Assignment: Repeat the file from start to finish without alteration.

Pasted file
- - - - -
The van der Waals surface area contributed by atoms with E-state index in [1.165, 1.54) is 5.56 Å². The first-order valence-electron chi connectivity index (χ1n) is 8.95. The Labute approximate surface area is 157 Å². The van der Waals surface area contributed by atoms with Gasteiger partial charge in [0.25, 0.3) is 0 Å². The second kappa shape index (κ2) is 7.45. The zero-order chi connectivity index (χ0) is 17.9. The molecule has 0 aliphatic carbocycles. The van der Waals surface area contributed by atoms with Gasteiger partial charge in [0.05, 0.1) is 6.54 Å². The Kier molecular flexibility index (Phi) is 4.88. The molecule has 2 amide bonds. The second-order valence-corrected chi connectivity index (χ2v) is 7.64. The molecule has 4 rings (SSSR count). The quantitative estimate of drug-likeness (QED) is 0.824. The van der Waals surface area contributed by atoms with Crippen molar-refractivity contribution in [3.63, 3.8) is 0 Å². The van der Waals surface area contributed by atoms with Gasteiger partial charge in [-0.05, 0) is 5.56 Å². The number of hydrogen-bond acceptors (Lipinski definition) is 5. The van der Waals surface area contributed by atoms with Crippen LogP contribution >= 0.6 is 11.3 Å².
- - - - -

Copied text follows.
The van der Waals surface area contributed by atoms with E-state index in [1.165, 1.54) is 5.56 Å². The first-order valence-electron chi connectivity index (χ1n) is 8.95. The Labute approximate surface area is 157 Å². The van der Waals surface area contributed by atoms with Gasteiger partial charge in [0.25, 0.3) is 0 Å². The second kappa shape index (κ2) is 7.45. The zero-order chi connectivity index (χ0) is 17.9. The molecule has 0 aliphatic carbocycles. The van der Waals surface area contributed by atoms with Gasteiger partial charge in [0.05, 0.1) is 6.54 Å². The Kier molecular flexibility index (Phi) is 4.88. The molecule has 2 amide bonds. The second-order valence-corrected chi connectivity index (χ2v) is 7.64. The molecule has 4 rings (SSSR count). The quantitative estimate of drug-likeness (QED) is 0.824. The van der Waals surface area contributed by atoms with Crippen molar-refractivity contribution in [3.63, 3.8) is 0 Å². The van der Waals surface area contributed by atoms with Gasteiger partial charge in [-0.05, 0) is 5.56 Å². The number of hydrogen-bond acceptors (Lipinski definition) is 5. The van der Waals surface area contributed by atoms with Crippen LogP contribution >= 0.6 is 11.3 Å².